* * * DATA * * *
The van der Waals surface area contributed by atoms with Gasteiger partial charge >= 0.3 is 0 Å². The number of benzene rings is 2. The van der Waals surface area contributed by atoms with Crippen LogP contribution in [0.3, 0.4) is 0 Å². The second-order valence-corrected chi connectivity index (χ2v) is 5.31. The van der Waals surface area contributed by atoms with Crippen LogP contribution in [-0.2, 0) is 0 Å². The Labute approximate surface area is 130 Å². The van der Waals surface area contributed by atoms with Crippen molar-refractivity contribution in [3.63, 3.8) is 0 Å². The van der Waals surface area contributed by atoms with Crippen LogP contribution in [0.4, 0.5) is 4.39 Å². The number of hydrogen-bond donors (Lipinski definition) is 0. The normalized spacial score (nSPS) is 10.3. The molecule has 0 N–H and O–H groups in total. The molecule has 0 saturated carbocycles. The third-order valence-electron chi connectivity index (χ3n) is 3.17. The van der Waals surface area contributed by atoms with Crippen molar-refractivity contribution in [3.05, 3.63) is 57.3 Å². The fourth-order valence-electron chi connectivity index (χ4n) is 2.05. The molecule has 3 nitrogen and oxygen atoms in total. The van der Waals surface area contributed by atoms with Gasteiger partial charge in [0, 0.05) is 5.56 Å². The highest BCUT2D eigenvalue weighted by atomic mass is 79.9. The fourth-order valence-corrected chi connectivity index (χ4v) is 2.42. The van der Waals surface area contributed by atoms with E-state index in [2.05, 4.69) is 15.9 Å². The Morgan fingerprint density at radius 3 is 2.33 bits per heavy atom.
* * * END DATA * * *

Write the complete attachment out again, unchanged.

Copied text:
The van der Waals surface area contributed by atoms with Gasteiger partial charge >= 0.3 is 0 Å². The number of benzene rings is 2. The van der Waals surface area contributed by atoms with Crippen LogP contribution in [0.3, 0.4) is 0 Å². The second-order valence-corrected chi connectivity index (χ2v) is 5.31. The van der Waals surface area contributed by atoms with Crippen LogP contribution in [-0.2, 0) is 0 Å². The Labute approximate surface area is 130 Å². The van der Waals surface area contributed by atoms with Crippen molar-refractivity contribution in [3.63, 3.8) is 0 Å². The van der Waals surface area contributed by atoms with Crippen LogP contribution in [0.4, 0.5) is 4.39 Å². The number of hydrogen-bond donors (Lipinski definition) is 0. The normalized spacial score (nSPS) is 10.3. The molecule has 0 N–H and O–H groups in total. The molecule has 0 saturated carbocycles. The third-order valence-electron chi connectivity index (χ3n) is 3.17. The van der Waals surface area contributed by atoms with Crippen molar-refractivity contribution in [3.05, 3.63) is 57.3 Å². The fourth-order valence-electron chi connectivity index (χ4n) is 2.05. The molecule has 3 nitrogen and oxygen atoms in total. The van der Waals surface area contributed by atoms with Gasteiger partial charge in [0, 0.05) is 5.56 Å². The highest BCUT2D eigenvalue weighted by atomic mass is 79.9. The fourth-order valence-corrected chi connectivity index (χ4v) is 2.42. The van der Waals surface area contributed by atoms with E-state index in [2.05, 4.69) is 15.9 Å². The Morgan fingerprint density at radius 3 is 2.33 bits per heavy atom.